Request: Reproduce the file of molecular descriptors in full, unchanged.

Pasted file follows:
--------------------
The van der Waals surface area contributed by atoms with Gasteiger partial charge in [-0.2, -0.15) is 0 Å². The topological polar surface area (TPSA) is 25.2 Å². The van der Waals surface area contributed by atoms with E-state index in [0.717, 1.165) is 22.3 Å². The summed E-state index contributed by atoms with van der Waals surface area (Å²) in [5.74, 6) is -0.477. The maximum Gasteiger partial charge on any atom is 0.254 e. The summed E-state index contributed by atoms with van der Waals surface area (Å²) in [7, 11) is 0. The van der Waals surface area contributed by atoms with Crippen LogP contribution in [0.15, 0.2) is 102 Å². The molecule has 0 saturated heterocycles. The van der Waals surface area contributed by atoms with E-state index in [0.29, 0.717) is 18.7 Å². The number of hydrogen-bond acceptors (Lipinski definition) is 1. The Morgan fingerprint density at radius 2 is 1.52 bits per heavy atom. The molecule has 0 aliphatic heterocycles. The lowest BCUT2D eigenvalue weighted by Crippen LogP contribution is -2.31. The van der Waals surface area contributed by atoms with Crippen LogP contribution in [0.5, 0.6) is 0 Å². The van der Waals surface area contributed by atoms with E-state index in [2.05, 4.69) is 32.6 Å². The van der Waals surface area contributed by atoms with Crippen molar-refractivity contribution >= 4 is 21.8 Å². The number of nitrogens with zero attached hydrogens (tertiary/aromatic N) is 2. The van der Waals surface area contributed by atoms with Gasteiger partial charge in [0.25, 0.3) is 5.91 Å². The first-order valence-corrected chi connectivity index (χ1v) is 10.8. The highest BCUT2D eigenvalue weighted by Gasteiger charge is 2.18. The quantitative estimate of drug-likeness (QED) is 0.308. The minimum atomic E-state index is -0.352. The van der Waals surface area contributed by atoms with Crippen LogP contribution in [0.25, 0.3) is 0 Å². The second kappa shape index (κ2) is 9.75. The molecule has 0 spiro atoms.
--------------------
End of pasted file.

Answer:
The van der Waals surface area contributed by atoms with Gasteiger partial charge in [-0.2, -0.15) is 0 Å². The topological polar surface area (TPSA) is 25.2 Å². The van der Waals surface area contributed by atoms with E-state index in [0.717, 1.165) is 22.3 Å². The summed E-state index contributed by atoms with van der Waals surface area (Å²) in [5.74, 6) is -0.477. The maximum Gasteiger partial charge on any atom is 0.254 e. The summed E-state index contributed by atoms with van der Waals surface area (Å²) in [7, 11) is 0. The van der Waals surface area contributed by atoms with Crippen LogP contribution in [0.15, 0.2) is 102 Å². The molecule has 0 saturated heterocycles. The van der Waals surface area contributed by atoms with E-state index in [0.29, 0.717) is 18.7 Å². The number of hydrogen-bond acceptors (Lipinski definition) is 1. The Morgan fingerprint density at radius 2 is 1.52 bits per heavy atom. The molecule has 0 aliphatic heterocycles. The lowest BCUT2D eigenvalue weighted by Crippen LogP contribution is -2.31. The van der Waals surface area contributed by atoms with Crippen LogP contribution in [0.5, 0.6) is 0 Å². The van der Waals surface area contributed by atoms with E-state index in [2.05, 4.69) is 32.6 Å². The van der Waals surface area contributed by atoms with Crippen molar-refractivity contribution >= 4 is 21.8 Å². The number of nitrogens with zero attached hydrogens (tertiary/aromatic N) is 2. The van der Waals surface area contributed by atoms with Gasteiger partial charge in [0.25, 0.3) is 5.91 Å². The first-order valence-corrected chi connectivity index (χ1v) is 10.8. The highest BCUT2D eigenvalue weighted by Gasteiger charge is 2.18. The quantitative estimate of drug-likeness (QED) is 0.308. The minimum atomic E-state index is -0.352. The van der Waals surface area contributed by atoms with Crippen LogP contribution in [0.25, 0.3) is 0 Å². The second kappa shape index (κ2) is 9.75. The molecule has 0 spiro atoms.